WRITE AWAY RIGHT AWAY

Today’s Prayer to Passage is from the book ‘The Writing Life’ by the impeccable Annie Dillard.

My prayer today is, “Dear God, speak to me of simplicity. Amen.”

Following my prayer, I held the closed book in my hands and opened it to this passage on page 78:

“Admire the world for never ending on you—as you would admire an opponent, without taking your eyes from him, or walking away.
One of the few things I know about writing is this: spend it all, shoot it, play it, lose it, all, right away, every time. Do not hoard what seems good for a later place in the book, or for another book; give it, give it all, give it now. The impulse to save something good for a better place later is the signal to spend it now. Something more will arise later, something better. These things fill from behind, from beneath, like well water. Similarly, the impulse to keep to yourself what you have learned is not only shameful, it is destructive. Anything you do not give freely and abundantly becomes lost to you.
After Michelangelo died, someone found in his studio a piece of paper on which he had written a note to his apprentice, in the handwriting of his old age: ‘Draw, Antonio, draw, Antonio, draw and do not waste time.'”
—ANNIE DILLARD

That was so lovely to read. Thank You.

And with that, here is my follow-up interview of Mary, age 24. I posted my first interview of Mary yesterday. Because my interviews have so much content for one blog post, I am planning to divide them. I had previously planned to save Mary’s follow-up interview for a later date. Instead, of course, I am keeping it simple and sharing it now.

Do you think God created everything that is? Do you believe there is a Creator God? What are your beliefs about creation?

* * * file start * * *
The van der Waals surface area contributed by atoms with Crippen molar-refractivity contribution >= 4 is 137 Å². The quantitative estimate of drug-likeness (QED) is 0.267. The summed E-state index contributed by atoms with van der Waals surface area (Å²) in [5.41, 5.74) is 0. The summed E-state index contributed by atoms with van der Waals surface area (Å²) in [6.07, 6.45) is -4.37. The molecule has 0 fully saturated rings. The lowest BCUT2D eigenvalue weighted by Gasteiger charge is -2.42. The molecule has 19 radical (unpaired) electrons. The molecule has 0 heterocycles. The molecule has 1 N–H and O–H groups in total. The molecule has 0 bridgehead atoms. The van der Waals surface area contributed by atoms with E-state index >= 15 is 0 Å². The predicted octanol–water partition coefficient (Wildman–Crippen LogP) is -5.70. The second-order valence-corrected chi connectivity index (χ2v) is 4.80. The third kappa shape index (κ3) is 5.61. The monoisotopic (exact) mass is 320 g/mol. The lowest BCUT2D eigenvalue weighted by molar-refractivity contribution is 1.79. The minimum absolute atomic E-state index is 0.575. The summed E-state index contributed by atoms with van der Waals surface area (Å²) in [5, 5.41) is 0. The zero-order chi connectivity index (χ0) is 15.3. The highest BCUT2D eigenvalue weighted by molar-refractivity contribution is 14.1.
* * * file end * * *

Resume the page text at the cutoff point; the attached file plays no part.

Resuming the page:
“I go back and forth about this. I believe the Universe was created and is continually evolving and changing. Hence my believing that people create their own realities. I guess I don’t really have a solid thought that I feel comfortable putting into words.”

You said about raising a child, “It would be a big deal, not being Catholic.” Why?

“It would be a big deal because it would be outside the box of what we do. It wouldn’t fit in the social norm box that is my family. We’re Catholic, we go to church, we pray before meals, we baptize our children when they’re a month old, etcetera, etcetera. To deviate from those family norms would be catastrophic. OK, it probably wouldn’t be catastrophic, but my mother and grandmother would have major issues with it. And probably the rest of my famiy too, with the exception of my sister, but they wouldn’t say anything about it directly to me.”

Do you feel that it would be a big deal not being Christian? And if so, why?

“Yes. Being Christian, and not specifically Catholic, isn’t really that big of a deal. There isn’t a great deal of religious diversity in the area in which I, and my family, grew up. Virtually everyone I know from that area is Christian. Basically, they’re practicing Christians, or they’re not. But to fit into a different category is probably a scarier thing.”

Do you consider yourself a Christian?